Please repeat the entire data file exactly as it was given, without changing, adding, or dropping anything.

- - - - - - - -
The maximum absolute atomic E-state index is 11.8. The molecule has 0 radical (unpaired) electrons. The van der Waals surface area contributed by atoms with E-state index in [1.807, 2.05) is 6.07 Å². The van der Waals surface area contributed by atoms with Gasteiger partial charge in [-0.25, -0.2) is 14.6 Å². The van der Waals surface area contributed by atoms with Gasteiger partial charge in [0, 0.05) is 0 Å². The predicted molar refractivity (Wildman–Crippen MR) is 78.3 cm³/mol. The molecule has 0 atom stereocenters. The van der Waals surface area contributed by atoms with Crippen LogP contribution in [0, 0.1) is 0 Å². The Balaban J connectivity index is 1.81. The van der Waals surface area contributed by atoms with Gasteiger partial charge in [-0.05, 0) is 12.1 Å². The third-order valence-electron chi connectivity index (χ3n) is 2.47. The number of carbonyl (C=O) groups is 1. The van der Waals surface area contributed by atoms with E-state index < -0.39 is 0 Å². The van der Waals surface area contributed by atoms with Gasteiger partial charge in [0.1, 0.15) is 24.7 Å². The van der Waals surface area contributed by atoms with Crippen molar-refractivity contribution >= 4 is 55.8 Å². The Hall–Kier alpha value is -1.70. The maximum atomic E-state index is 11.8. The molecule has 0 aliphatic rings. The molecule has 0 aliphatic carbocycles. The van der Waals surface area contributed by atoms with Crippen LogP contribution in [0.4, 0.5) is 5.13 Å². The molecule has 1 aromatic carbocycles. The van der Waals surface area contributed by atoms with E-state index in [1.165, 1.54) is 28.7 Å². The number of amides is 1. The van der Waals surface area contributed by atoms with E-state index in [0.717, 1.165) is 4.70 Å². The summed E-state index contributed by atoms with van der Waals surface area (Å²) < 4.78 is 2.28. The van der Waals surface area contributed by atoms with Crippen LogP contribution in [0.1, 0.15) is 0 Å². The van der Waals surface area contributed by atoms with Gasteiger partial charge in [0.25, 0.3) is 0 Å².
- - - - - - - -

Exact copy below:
The maximum absolute atomic E-state index is 11.8. The molecule has 0 radical (unpaired) electrons. The van der Waals surface area contributed by atoms with E-state index in [1.807, 2.05) is 6.07 Å². The van der Waals surface area contributed by atoms with Gasteiger partial charge in [-0.25, -0.2) is 14.6 Å². The van der Waals surface area contributed by atoms with Gasteiger partial charge in [0, 0.05) is 0 Å². The predicted molar refractivity (Wildman–Crippen MR) is 78.3 cm³/mol. The molecule has 0 atom stereocenters. The van der Waals surface area contributed by atoms with Crippen LogP contribution in [0, 0.1) is 0 Å². The Balaban J connectivity index is 1.81. The van der Waals surface area contributed by atoms with Gasteiger partial charge in [-0.05, 0) is 12.1 Å². The third-order valence-electron chi connectivity index (χ3n) is 2.47. The number of carbonyl (C=O) groups is 1. The van der Waals surface area contributed by atoms with E-state index < -0.39 is 0 Å². The van der Waals surface area contributed by atoms with Gasteiger partial charge in [0.1, 0.15) is 24.7 Å². The van der Waals surface area contributed by atoms with Crippen molar-refractivity contribution >= 4 is 55.8 Å². The Hall–Kier alpha value is -1.70. The maximum atomic E-state index is 11.8. The molecule has 0 aliphatic rings. The molecule has 0 aliphatic carbocycles. The van der Waals surface area contributed by atoms with Crippen LogP contribution in [0.4, 0.5) is 5.13 Å². The molecule has 1 aromatic carbocycles. The van der Waals surface area contributed by atoms with E-state index in [1.165, 1.54) is 28.7 Å². The number of amides is 1. The van der Waals surface area contributed by atoms with E-state index in [0.717, 1.165) is 4.70 Å². The summed E-state index contributed by atoms with van der Waals surface area (Å²) < 4.78 is 2.28. The van der Waals surface area contributed by atoms with Crippen LogP contribution in [0.1, 0.15) is 0 Å². The van der Waals surface area contributed by atoms with Gasteiger partial charge in [0.25, 0.3) is 0 Å².